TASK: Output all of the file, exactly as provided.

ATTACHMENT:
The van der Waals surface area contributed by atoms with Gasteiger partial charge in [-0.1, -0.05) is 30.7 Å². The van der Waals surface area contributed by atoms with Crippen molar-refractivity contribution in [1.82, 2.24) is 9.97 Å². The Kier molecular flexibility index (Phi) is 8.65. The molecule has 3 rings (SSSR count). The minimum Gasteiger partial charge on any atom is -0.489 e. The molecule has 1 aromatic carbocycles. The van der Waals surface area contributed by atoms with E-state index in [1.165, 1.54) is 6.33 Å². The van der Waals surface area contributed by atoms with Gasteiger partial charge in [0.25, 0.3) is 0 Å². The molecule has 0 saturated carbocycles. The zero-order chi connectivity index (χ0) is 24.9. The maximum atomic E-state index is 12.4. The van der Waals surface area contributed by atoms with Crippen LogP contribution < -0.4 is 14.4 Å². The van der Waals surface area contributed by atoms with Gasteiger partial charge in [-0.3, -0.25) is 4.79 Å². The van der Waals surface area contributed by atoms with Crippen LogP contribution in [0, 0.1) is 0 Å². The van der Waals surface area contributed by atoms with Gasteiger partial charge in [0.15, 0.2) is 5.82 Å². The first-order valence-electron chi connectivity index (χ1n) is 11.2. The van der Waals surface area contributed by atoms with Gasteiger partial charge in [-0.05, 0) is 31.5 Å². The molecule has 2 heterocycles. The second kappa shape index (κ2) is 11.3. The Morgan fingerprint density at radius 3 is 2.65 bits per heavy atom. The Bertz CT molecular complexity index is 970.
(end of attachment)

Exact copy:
The van der Waals surface area contributed by atoms with Gasteiger partial charge in [-0.1, -0.05) is 30.7 Å². The van der Waals surface area contributed by atoms with Crippen molar-refractivity contribution in [1.82, 2.24) is 9.97 Å². The Kier molecular flexibility index (Phi) is 8.65. The molecule has 3 rings (SSSR count). The minimum Gasteiger partial charge on any atom is -0.489 e. The molecule has 1 aromatic carbocycles. The van der Waals surface area contributed by atoms with E-state index in [1.165, 1.54) is 6.33 Å². The van der Waals surface area contributed by atoms with Gasteiger partial charge in [0.25, 0.3) is 0 Å². The molecule has 0 saturated carbocycles. The zero-order chi connectivity index (χ0) is 24.9. The maximum atomic E-state index is 12.4. The van der Waals surface area contributed by atoms with Crippen LogP contribution < -0.4 is 14.4 Å². The van der Waals surface area contributed by atoms with Gasteiger partial charge in [-0.3, -0.25) is 4.79 Å². The van der Waals surface area contributed by atoms with Crippen LogP contribution in [0, 0.1) is 0 Å². The van der Waals surface area contributed by atoms with Gasteiger partial charge in [0.15, 0.2) is 5.82 Å². The first-order valence-electron chi connectivity index (χ1n) is 11.2. The van der Waals surface area contributed by atoms with Gasteiger partial charge in [-0.05, 0) is 31.5 Å². The molecule has 2 heterocycles. The second kappa shape index (κ2) is 11.3. The Morgan fingerprint density at radius 3 is 2.65 bits per heavy atom. The Bertz CT molecular complexity index is 970.